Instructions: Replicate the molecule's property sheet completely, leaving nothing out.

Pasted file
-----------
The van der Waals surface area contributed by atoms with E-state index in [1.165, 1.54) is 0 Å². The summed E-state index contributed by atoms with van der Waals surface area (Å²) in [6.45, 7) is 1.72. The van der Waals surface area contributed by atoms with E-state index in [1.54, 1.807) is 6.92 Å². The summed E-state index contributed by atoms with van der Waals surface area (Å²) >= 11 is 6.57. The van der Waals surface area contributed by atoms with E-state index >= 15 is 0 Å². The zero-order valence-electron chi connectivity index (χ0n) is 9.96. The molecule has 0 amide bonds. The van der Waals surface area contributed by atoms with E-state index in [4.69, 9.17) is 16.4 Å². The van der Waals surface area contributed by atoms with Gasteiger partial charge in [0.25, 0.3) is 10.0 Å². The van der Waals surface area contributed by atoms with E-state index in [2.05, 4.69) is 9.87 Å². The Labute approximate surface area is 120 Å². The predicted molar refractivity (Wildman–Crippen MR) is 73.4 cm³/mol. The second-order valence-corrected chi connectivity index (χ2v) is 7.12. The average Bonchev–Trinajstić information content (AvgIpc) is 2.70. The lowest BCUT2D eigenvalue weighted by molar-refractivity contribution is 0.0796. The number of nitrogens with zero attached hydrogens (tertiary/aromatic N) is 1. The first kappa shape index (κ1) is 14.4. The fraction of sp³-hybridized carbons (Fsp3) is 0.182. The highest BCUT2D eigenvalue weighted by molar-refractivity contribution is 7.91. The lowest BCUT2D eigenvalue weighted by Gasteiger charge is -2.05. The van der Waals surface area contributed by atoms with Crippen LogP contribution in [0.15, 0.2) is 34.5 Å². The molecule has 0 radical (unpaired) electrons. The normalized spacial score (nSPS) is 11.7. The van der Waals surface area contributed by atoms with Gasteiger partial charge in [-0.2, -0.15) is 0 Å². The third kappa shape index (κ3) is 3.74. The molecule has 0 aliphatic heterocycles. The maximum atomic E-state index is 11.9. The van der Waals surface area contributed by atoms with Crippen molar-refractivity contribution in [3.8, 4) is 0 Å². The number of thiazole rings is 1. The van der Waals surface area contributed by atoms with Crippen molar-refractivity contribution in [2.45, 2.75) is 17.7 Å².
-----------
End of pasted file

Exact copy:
The van der Waals surface area contributed by atoms with E-state index in [1.165, 1.54) is 0 Å². The summed E-state index contributed by atoms with van der Waals surface area (Å²) in [6.45, 7) is 1.72. The van der Waals surface area contributed by atoms with E-state index in [1.54, 1.807) is 6.92 Å². The summed E-state index contributed by atoms with van der Waals surface area (Å²) >= 11 is 6.57. The van der Waals surface area contributed by atoms with E-state index >= 15 is 0 Å². The zero-order valence-electron chi connectivity index (χ0n) is 9.96. The molecule has 0 amide bonds. The van der Waals surface area contributed by atoms with E-state index in [4.69, 9.17) is 16.4 Å². The van der Waals surface area contributed by atoms with Gasteiger partial charge in [0.25, 0.3) is 10.0 Å². The van der Waals surface area contributed by atoms with E-state index in [2.05, 4.69) is 9.87 Å². The Labute approximate surface area is 120 Å². The predicted molar refractivity (Wildman–Crippen MR) is 73.4 cm³/mol. The second-order valence-corrected chi connectivity index (χ2v) is 7.12. The average Bonchev–Trinajstić information content (AvgIpc) is 2.70. The lowest BCUT2D eigenvalue weighted by molar-refractivity contribution is 0.0796. The number of nitrogens with zero attached hydrogens (tertiary/aromatic N) is 1. The first kappa shape index (κ1) is 14.4. The fraction of sp³-hybridized carbons (Fsp3) is 0.182. The highest BCUT2D eigenvalue weighted by molar-refractivity contribution is 7.91. The lowest BCUT2D eigenvalue weighted by Gasteiger charge is -2.05. The van der Waals surface area contributed by atoms with Crippen LogP contribution in [0.15, 0.2) is 34.5 Å². The molecule has 0 radical (unpaired) electrons. The normalized spacial score (nSPS) is 11.7. The van der Waals surface area contributed by atoms with Gasteiger partial charge in [-0.2, -0.15) is 0 Å². The third kappa shape index (κ3) is 3.74. The molecule has 0 aliphatic heterocycles. The maximum atomic E-state index is 11.9. The van der Waals surface area contributed by atoms with Crippen molar-refractivity contribution in [3.8, 4) is 0 Å². The number of thiazole rings is 1. The van der Waals surface area contributed by atoms with Crippen molar-refractivity contribution in [2.45, 2.75) is 17.7 Å².